you’re gonna be number one.  You know this, this ship building and the, and the, and the work that’s going, it’s just incredible.  You people can work.  You know how to work.

I:          Yeah.

C:        That’s something we could learn from you a lot.

I:          You guys working hard, too.  But, so you were invited by the Korean government, right?  You were


invited by the Korean government.

C:        We were.

I:          Yeah.  Invited.

C:        We, oh,

I:          When you go back to Korea two years ago, yeah.

C:        Yes, yes it was, yes.

I:          Yes.  It was the Ministry of Patriots and Veterans Affairs.

C:        Yes.

I:          MPVA invite you.

C:        Yes.

I:          How did they  treat you?
C:        Very, very well.  Like Lords.

I:          Oh.

C:        Just like Lords, yeah.  We had motorbike escort s everywhere


we went. It was, um, no, they treated us

I:          Did you

C:        very, very well.

I:          Did you go by yourself, or did you go with your wife?

C:        No, m y wife, it was just a, all male delegation.
I:          Got it.

C:        from the government.  The government did, Veterans Affairs.

I:          Were you able to go to near Imjin River?
C:        Yes.  We crossed the Imjin

I:          You did?
C:        Yeah.  Yeah.
I:          And when you went,


visited again, what were you thinking?  You were there driving all the time from Inchon and then major battleground, and you visited again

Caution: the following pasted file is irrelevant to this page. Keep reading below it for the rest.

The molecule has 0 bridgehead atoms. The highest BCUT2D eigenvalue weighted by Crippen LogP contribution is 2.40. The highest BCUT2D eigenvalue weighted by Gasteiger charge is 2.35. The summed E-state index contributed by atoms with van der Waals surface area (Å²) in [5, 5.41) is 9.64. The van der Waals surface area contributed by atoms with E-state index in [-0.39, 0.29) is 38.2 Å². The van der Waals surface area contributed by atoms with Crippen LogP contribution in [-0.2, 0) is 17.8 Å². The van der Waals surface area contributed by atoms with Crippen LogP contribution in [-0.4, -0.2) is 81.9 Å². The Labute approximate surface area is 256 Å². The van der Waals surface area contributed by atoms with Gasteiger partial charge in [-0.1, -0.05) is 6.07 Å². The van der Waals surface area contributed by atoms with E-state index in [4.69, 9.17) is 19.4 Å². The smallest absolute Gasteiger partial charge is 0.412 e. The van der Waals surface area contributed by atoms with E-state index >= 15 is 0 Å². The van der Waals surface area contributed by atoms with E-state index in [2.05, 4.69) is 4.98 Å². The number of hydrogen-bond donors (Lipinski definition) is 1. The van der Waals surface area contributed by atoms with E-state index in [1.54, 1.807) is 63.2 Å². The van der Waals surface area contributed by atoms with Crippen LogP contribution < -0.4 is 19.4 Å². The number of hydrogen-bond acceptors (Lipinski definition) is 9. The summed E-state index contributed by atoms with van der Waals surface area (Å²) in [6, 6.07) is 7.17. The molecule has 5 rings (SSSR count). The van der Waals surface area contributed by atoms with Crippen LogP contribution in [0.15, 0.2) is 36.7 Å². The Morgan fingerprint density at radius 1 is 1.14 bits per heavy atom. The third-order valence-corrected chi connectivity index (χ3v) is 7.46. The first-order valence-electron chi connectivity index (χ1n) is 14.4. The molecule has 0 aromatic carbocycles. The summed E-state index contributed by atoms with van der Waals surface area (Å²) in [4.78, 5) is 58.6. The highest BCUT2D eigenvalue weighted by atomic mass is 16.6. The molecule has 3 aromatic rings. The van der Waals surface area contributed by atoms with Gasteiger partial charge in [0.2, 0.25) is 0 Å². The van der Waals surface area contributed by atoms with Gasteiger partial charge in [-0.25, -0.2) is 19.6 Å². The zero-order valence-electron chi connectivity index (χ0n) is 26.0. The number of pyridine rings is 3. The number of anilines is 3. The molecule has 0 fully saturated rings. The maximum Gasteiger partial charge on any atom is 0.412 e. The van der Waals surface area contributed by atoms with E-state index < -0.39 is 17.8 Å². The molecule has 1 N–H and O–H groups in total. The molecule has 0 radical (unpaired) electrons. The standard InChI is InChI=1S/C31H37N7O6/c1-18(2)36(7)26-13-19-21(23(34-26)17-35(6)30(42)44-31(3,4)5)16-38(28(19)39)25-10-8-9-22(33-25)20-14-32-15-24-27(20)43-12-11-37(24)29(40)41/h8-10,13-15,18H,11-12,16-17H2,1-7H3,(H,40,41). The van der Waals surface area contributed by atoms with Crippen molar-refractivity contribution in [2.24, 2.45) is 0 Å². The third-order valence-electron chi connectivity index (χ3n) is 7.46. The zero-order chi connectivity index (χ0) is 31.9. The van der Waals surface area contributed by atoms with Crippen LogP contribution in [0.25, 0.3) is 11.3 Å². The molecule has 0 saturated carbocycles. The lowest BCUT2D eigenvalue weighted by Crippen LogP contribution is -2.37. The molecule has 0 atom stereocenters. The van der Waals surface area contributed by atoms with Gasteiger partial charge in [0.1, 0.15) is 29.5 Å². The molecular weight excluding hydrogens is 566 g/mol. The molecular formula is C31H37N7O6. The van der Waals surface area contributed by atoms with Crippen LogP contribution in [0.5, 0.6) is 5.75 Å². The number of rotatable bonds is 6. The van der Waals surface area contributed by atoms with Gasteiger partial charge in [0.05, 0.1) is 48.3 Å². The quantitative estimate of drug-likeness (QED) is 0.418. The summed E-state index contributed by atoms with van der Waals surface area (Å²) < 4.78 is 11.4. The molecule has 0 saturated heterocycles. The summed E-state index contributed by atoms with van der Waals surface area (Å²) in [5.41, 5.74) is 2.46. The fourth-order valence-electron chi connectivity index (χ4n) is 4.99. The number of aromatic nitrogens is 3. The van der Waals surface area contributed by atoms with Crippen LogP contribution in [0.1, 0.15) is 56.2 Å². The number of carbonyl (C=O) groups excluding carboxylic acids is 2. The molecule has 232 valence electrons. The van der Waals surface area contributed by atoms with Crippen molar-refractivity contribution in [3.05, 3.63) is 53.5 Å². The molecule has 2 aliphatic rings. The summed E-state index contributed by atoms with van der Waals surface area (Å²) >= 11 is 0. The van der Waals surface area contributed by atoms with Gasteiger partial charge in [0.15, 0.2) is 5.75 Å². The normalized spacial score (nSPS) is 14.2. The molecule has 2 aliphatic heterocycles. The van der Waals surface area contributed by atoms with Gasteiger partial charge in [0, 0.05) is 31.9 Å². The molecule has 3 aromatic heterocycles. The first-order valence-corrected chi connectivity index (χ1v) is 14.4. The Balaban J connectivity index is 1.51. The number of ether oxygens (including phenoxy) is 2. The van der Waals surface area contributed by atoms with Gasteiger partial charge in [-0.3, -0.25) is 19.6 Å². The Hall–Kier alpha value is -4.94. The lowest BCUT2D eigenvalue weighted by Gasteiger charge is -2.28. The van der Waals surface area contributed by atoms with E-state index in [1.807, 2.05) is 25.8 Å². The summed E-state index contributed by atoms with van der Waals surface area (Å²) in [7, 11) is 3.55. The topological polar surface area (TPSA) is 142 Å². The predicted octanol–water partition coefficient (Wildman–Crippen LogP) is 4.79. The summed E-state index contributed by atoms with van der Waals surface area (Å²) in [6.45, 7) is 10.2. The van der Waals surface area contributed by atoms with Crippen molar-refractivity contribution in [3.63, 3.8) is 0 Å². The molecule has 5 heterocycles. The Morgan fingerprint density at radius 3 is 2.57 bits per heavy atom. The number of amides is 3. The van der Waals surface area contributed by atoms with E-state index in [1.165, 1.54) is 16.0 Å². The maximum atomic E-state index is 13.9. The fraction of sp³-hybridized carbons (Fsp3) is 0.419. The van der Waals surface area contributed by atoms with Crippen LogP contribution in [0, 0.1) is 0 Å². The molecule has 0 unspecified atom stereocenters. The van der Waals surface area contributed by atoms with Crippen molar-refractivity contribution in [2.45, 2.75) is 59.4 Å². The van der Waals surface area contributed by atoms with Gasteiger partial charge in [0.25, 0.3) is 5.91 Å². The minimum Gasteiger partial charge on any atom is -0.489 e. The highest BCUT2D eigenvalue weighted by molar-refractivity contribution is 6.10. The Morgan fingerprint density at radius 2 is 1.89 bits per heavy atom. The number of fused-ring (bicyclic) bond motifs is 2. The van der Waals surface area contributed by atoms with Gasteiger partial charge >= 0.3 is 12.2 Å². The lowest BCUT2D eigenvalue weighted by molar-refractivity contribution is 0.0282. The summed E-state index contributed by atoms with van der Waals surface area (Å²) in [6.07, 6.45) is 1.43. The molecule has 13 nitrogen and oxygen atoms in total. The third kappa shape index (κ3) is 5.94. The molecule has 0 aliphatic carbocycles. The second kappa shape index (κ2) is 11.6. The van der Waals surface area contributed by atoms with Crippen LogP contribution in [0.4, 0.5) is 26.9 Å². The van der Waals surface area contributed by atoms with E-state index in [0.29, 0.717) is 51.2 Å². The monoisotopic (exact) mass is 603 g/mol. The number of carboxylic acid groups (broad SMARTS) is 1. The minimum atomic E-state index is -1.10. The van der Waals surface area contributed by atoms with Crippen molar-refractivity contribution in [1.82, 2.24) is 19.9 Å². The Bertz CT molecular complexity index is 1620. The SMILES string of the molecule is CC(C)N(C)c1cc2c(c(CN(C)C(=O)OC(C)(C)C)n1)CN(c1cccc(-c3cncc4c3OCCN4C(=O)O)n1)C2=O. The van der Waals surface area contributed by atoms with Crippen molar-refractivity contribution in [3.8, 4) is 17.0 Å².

C:        I didn’t  know the place.

I:          You didn’t know the place.

C:        I didn’t  know it.  I would have been lost.  I couldn’t, even though I’d driven up and down that road hundreds of time, I wouldn’t know it because we didn’t have,


A lot of the roads we drove on were just riverbeds and tracks.

I:          Yeah.
C:        They were not like now, you drive on mo, motorways, and you don’t even see where you went.  Different altogether.

I:          Yes.

C:        Just totally different.

I:          So this is wonderful transformation, isn’t it?

C:        The, the biggest transformation is I thought I’d go back, and you know, we, we were by a, a railway line


were Kimpo railway line, right?

I:          Um.

C:        Now, railway lines don’t move.  [INAUDIBLE] this place.
I:          Um.

C:        But I couldn’t see it for trees.  The whole place reminded me of Switzerland

I:          Yeah.

C:        cause it was all trees.

I:          Exactly.

C:        And that just  transformed the whole country.

I:          We are one of those successful full forestoration country in the world.  It was just


no tree, right?

C:        No.

I:          And then suddenly all trees

C:        All trees.

I:          Yeah.

C:        That was the, the, the biggest, uh, thing that sort of hit you when you went there.  I can’t see anything because trees grew on the road.  Yes.

I:          You are the first one actually mentioning about this forestration in New Zealand.  I have how  many, I have done 18 interviews.  you are the 19th from New Zealand.  But you are the first one who  mentioned about these trees.